Are you SURE you won't need an OBDII scan tool? I can do the on-off-on-off-on trick on my '96 ZJ and it give the codes on the odometer display, BUT it does not give the complete list of codes available through the OBDII port. For instance, a few weeks ago my check engine light came on, I did the key trick and I got code 21 (Oxygen sensor). However, with only that information, there's no way to tell whether it's the upstream or downstream sensor. With an OBDII scan tool, you can read out more specific codes (e.g., P0129 for downstream oxygen sensor and P0133 for upstream oxygen sensor, plus several other codes related to the oxygen sensor circuit).
    The WJ gives you "P" codes as described on wjjeeps. I need to keep reminding myself that they have the answer to everything! I thought key-flick would give you any/all that exist but after seeing P0720-P0723 (output speed sensor) in the list I know that I did not get these codes when when my output speed sensor went out on my '99 WJ. I had to have the codes read from the TCM (at least this is where the dealership claims to have read them). So maybe you really could benefit from a tool or maybe my early '99 WJ had some issues that newer ones don't (I already know of a few things it didn't do that late '99s did).

    Good luck!

    GOT4LO?
    JolyonF
    '03 TJ Rubicon 5-speed, HD OME suspension+1.75" BB, 1" BL/MM lift, 305/70R16 BFG MT, ARB Bull Bar, HS9500i, custom HD rear tire carrier, Kilby gas & steering skids, PSC rocker & diff guards, JKS discos, TK Sliders, OME SD40 SS.
    '03 WJ Overland 4.7L V8 HO, HD OME suspension/SD40, BFG AT 265/70R17, ARB Bull Bar, Addco rear ASB, adj. roof rails.
    Jeep Bio: '89 YJ SE, '93 YJ 4.0L/5sp, '97 XJ Sport, '99 WJ Limited 4.7L/QD, '01 TJ Sport 5sp....RIP

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    Originally posted by bbmoose99
    Janster go here for a complete explanation on the codes for izzy's new brother

    http://www.wjjeeps.com/faultcodes.htm

    Already starting to have fun with the new toy.haha.
    Why didn't you ask over at kk
    Afraid of the family car thoughts j/k haha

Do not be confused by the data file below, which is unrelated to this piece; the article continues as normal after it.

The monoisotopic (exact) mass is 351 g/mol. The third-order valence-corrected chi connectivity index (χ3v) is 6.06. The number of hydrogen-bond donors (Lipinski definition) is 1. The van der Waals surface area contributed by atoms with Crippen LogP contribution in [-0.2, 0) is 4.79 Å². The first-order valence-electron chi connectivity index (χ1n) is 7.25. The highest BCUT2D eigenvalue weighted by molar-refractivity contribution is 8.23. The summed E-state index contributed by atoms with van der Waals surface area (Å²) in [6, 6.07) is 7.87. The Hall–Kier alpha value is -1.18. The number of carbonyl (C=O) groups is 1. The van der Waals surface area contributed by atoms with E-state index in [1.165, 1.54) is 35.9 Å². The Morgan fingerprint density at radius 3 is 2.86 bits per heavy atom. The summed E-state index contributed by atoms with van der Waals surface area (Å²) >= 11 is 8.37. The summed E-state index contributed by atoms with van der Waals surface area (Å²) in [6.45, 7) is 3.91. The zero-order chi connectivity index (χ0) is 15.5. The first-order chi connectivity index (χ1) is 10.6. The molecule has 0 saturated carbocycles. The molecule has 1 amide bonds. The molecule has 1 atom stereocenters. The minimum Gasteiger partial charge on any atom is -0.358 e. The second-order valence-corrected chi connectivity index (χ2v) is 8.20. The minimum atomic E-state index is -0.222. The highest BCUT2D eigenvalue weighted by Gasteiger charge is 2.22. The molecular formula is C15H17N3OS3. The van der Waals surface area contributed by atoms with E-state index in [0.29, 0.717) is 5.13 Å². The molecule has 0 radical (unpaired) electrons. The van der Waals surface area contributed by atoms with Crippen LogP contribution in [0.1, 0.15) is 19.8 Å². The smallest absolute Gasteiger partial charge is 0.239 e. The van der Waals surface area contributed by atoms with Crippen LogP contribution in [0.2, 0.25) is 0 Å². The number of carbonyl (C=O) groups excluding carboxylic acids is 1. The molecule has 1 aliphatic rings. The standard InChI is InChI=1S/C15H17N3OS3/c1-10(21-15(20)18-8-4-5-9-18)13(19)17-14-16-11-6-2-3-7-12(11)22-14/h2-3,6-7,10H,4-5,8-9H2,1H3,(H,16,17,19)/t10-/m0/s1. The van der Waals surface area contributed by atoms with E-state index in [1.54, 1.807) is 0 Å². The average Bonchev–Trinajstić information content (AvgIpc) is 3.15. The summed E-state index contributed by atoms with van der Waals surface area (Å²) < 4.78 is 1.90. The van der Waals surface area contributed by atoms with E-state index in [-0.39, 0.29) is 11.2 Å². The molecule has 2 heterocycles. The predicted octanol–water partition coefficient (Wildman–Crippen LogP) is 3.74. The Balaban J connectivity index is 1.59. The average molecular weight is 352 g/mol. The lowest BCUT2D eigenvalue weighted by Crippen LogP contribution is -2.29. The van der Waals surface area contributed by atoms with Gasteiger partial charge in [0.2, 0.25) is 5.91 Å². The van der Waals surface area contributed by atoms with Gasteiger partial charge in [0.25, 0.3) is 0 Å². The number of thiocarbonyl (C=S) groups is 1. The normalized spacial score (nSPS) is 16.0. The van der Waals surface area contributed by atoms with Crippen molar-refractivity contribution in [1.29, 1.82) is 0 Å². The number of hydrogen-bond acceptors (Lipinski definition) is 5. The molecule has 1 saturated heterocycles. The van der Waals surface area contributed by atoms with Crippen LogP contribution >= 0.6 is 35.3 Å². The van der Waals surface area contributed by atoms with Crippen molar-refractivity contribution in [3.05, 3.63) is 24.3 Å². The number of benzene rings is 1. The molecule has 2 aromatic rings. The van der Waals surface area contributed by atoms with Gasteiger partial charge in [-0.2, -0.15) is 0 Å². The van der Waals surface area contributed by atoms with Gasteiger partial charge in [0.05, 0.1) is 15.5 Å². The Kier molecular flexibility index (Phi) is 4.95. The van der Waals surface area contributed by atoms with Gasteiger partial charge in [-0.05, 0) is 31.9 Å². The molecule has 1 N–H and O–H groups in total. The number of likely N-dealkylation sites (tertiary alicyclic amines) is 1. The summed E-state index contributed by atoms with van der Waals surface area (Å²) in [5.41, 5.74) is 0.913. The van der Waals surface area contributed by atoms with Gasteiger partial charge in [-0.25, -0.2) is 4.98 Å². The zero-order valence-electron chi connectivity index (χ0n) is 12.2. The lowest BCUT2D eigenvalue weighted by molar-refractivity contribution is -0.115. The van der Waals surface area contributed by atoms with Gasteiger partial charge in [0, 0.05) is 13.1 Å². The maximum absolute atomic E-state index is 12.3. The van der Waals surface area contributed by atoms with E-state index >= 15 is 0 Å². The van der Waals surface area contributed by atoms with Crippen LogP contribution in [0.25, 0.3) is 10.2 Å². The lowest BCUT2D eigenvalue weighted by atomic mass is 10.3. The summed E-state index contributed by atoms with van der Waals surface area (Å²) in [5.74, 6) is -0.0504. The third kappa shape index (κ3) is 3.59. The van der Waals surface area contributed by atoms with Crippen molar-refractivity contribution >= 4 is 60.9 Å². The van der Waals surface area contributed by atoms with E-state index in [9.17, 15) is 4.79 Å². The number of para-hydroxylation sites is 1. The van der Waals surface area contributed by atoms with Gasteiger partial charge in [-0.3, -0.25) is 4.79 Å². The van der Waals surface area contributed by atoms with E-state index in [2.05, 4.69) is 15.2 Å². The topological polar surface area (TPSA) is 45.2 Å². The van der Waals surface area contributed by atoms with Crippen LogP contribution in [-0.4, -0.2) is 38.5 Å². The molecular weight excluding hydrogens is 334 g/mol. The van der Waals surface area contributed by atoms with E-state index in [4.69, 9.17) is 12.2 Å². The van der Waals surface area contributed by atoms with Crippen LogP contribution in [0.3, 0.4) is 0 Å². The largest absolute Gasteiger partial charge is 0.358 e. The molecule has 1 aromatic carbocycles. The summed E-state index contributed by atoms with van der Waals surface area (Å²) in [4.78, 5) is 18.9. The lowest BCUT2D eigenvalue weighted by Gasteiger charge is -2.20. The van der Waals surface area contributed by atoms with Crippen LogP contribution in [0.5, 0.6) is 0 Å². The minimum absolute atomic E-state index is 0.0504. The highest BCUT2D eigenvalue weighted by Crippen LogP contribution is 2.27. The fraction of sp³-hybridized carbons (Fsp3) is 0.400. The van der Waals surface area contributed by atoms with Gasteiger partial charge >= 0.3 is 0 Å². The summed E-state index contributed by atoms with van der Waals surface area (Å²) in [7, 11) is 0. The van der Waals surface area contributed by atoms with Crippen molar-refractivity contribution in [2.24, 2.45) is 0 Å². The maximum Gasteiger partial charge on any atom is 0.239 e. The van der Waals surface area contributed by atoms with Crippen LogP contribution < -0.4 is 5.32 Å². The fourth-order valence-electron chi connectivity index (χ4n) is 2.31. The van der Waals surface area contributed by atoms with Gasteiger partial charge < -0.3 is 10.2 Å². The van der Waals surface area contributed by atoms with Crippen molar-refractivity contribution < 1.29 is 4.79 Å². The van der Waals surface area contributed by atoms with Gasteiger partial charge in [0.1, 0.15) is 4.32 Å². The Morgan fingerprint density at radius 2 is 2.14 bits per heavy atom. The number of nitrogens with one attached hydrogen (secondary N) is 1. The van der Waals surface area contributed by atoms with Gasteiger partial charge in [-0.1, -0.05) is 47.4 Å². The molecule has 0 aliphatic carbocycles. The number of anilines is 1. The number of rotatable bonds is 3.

Thanks Kev!
    Na.....you're the only one who has a GC that I know of and since they're so NEW, neither of us should need one yet (cross fingers). I know my Toyota uses OBD II . Trying to see if it's worth buying a scan tool or not. Probably not...I've done the ignition thing before on the truck and like someone else already mentioned here...it's not specific enough (2 oxygen sensors).
    I'll just leave it at that.....not praying for any problems! hehehe

  10. #10
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    Originally posted by Brian_R170
    Are you SURE you won't need an OBDII scan tool? I can do the on-off-on-off-on trick on my '96 ZJ and it give the codes on the odometer display, BUT it does not give the complete list of codes available through the OBDII port. For instance, a few weeks ago my check engine light came on, I did the key trick and I got code 21 (Oxygen sensor). However, with only that information, there's no way to tell whether it's the upstream or downstream sensor. With an OBDII scan tool, you can read out more specific codes (e.g., P0129 for downstream oxygen sensor and P0133 for upstream oxygen sensor, plus several other codes related to the oxygen sensor circuit).
    I can also back you up on this one. I've used a similar 'paper clip in the port' and ignition trick before on my truck and it gave me 'O2' sensor. There are 2 sensors. I checked the continuity of the one that I could 'reach' but ended up going to the dealer and paying them $35 jut to tell me exatly which sensor needed replaced (the one I couldn't reach).

  11. #11

    Lightbulb

    Janster,

    I picked up a "BR-1 OBDII Interface" from http://obddiagnostics.com/ for $76. Not a bad price, and it does provide (much) more information than the key trick. (Although you better have a laptop computer, or a REALLY long serial cable!)

    Also, it should work on your Toy and just about any other post-'95 vehicle (domestic and foreign). It works fine on my '96 ZJ, my Wife's '01 Honda Accord, and my fiend's '98 Chrysler minivan. It won't work, however, on vehicle's built prior to '96 (generally speaking). I'm not sure it will work on the '99 Jeeps--but I think it will. (My neighbor has a '97 Toy 4Runner--want me to try it on his truck?)

    It's a generic tool, so it won't do the brand specific stuff, but it is a pretty good price performer. One nifty thing about it is that it will display the non-MIL codes that are set during every driving cycle. (These are codes meant to be used by mechanics as they try to solve a problem--but the problem wasn't so severe as to set the MIL.)

    To see what the BR-1 tool can do, download the software from the site I mentioned above and run the demo part of the program--it feeds the program random data in the same fashion the actual interface would, which allows you to see what would happen if you had the actual tool plugged into your vehicle. (This will make more sense if you just download and run the program in demo mode.)

    A cool thing about the BR-1 tool is that the software is FREE, you just need to pony up for the interface device. As near as I can tell, $76 is a pretty fair price.

    Post back here or e-mail me if you have any questions.
    (And, no, I don't work for the BR-1 diagnostics people--I'm just a satisfied customer.)

    Good luck!

    -Mike
    Mike Wieda
    Longmont, Colorado

    '96 ZJ Laredo: V8, Up-Country, K&N FIPK Gen. II, Rear Hidden Hitch (with 12V outlet!), Rancho RS-9000s, OME SD-40, Kolak Lighting (Harness, PIAA SuperWhite Bulbs), Kolak Ignition (Accel Coil, Magnecor Wires, Platinum Plugs), Optima Red Top, 30x9.5" BFG All-Terrain T/A KOs (Siped), Husky Floor Liners, Yaesu FT-51RHP, Comet B20NMO. Yes, I'm too cheap and too much of a chicken to do anything to my Jeep besides bolt stuff to it!
    My website is totally lame!